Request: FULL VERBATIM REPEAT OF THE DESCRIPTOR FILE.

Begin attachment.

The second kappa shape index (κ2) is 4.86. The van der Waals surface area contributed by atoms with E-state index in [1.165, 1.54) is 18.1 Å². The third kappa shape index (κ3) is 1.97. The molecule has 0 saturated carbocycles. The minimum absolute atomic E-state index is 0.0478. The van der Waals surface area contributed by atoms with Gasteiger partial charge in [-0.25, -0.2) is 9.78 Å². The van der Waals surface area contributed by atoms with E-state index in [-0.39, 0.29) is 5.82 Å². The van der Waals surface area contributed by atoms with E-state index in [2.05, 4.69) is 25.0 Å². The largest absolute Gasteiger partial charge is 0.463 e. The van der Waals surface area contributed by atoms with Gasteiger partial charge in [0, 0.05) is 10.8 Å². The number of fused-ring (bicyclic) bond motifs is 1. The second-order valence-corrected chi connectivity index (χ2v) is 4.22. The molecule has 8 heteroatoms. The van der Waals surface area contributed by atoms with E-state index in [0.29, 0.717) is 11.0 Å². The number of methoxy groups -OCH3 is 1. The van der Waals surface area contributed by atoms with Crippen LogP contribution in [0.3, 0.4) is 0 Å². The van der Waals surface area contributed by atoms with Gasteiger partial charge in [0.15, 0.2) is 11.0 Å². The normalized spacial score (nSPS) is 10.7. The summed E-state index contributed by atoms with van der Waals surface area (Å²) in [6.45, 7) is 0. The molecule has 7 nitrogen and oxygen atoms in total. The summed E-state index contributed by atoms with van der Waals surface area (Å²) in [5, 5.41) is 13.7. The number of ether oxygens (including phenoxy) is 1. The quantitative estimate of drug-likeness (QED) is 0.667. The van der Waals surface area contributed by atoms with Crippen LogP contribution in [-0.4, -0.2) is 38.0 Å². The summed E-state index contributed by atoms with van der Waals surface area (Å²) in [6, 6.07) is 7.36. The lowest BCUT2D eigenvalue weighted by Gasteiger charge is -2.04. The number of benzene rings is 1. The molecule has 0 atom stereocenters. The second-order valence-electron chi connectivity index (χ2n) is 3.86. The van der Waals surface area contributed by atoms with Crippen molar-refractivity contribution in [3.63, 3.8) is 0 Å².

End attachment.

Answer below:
The second kappa shape index (κ2) is 4.86. The van der Waals surface area contributed by atoms with E-state index in [1.165, 1.54) is 18.1 Å². The third kappa shape index (κ3) is 1.97. The molecule has 0 saturated carbocycles. The minimum absolute atomic E-state index is 0.0478. The van der Waals surface area contributed by atoms with Gasteiger partial charge in [-0.25, -0.2) is 9.78 Å². The van der Waals surface area contributed by atoms with E-state index in [-0.39, 0.29) is 5.82 Å². The van der Waals surface area contributed by atoms with E-state index in [2.05, 4.69) is 25.0 Å². The largest absolute Gasteiger partial charge is 0.463 e. The van der Waals surface area contributed by atoms with Gasteiger partial charge in [0, 0.05) is 10.8 Å². The number of fused-ring (bicyclic) bond motifs is 1. The second-order valence-corrected chi connectivity index (χ2v) is 4.22. The molecule has 8 heteroatoms. The van der Waals surface area contributed by atoms with E-state index in [0.29, 0.717) is 11.0 Å². The number of methoxy groups -OCH3 is 1. The van der Waals surface area contributed by atoms with Crippen LogP contribution in [0.3, 0.4) is 0 Å². The van der Waals surface area contributed by atoms with Gasteiger partial charge in [0.15, 0.2) is 11.0 Å². The normalized spacial score (nSPS) is 10.7. The summed E-state index contributed by atoms with van der Waals surface area (Å²) in [6.45, 7) is 0. The molecule has 7 nitrogen and oxygen atoms in total. The summed E-state index contributed by atoms with van der Waals surface area (Å²) in [5, 5.41) is 13.7. The number of ether oxygens (including phenoxy) is 1. The quantitative estimate of drug-likeness (QED) is 0.667. The van der Waals surface area contributed by atoms with Crippen LogP contribution in [-0.4, -0.2) is 38.0 Å². The summed E-state index contributed by atoms with van der Waals surface area (Å²) in [6, 6.07) is 7.36. The lowest BCUT2D eigenvalue weighted by Gasteiger charge is -2.04. The number of benzene rings is 1. The molecule has 0 atom stereocenters. The second-order valence-electron chi connectivity index (χ2n) is 3.86. The van der Waals surface area contributed by atoms with Crippen molar-refractivity contribution in [3.63, 3.8) is 0 Å².